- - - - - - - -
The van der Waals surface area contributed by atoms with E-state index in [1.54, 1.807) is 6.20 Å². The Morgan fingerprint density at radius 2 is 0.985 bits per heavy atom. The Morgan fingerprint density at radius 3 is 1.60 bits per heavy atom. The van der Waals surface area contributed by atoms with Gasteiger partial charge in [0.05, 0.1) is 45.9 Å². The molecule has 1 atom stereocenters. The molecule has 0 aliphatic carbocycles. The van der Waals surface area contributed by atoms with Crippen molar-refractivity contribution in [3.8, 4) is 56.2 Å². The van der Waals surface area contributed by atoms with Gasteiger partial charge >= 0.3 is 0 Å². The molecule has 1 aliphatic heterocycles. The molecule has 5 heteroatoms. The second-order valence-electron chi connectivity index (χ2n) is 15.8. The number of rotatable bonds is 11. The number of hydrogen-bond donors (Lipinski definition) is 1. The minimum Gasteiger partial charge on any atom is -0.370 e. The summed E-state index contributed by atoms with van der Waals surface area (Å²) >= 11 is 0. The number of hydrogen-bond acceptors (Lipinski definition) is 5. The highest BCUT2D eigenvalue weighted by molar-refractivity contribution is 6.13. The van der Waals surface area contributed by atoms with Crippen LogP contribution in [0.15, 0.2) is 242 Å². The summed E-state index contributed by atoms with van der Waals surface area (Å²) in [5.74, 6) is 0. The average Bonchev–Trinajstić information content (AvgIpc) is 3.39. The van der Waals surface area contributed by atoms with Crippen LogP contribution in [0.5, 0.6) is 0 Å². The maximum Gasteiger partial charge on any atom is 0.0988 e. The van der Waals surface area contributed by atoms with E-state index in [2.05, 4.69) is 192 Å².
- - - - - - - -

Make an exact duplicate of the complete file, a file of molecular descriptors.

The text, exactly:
The van der Waals surface area contributed by atoms with E-state index in [1.54, 1.807) is 6.20 Å². The Morgan fingerprint density at radius 2 is 0.985 bits per heavy atom. The Morgan fingerprint density at radius 3 is 1.60 bits per heavy atom. The van der Waals surface area contributed by atoms with Gasteiger partial charge in [0.05, 0.1) is 45.9 Å². The molecule has 1 atom stereocenters. The molecule has 0 aliphatic carbocycles. The van der Waals surface area contributed by atoms with Crippen molar-refractivity contribution in [3.8, 4) is 56.2 Å². The van der Waals surface area contributed by atoms with Gasteiger partial charge >= 0.3 is 0 Å². The molecule has 1 aliphatic heterocycles. The molecule has 5 heteroatoms. The second-order valence-electron chi connectivity index (χ2n) is 15.8. The number of rotatable bonds is 11. The number of hydrogen-bond donors (Lipinski definition) is 1. The minimum Gasteiger partial charge on any atom is -0.370 e. The summed E-state index contributed by atoms with van der Waals surface area (Å²) >= 11 is 0. The number of hydrogen-bond acceptors (Lipinski definition) is 5. The highest BCUT2D eigenvalue weighted by molar-refractivity contribution is 6.13. The van der Waals surface area contributed by atoms with Crippen LogP contribution in [0.15, 0.2) is 242 Å². The summed E-state index contributed by atoms with van der Waals surface area (Å²) in [5.74, 6) is 0. The average Bonchev–Trinajstić information content (AvgIpc) is 3.39. The van der Waals surface area contributed by atoms with Crippen LogP contribution in [0.5, 0.6) is 0 Å². The maximum Gasteiger partial charge on any atom is 0.0988 e. The van der Waals surface area contributed by atoms with E-state index in [2.05, 4.69) is 192 Å².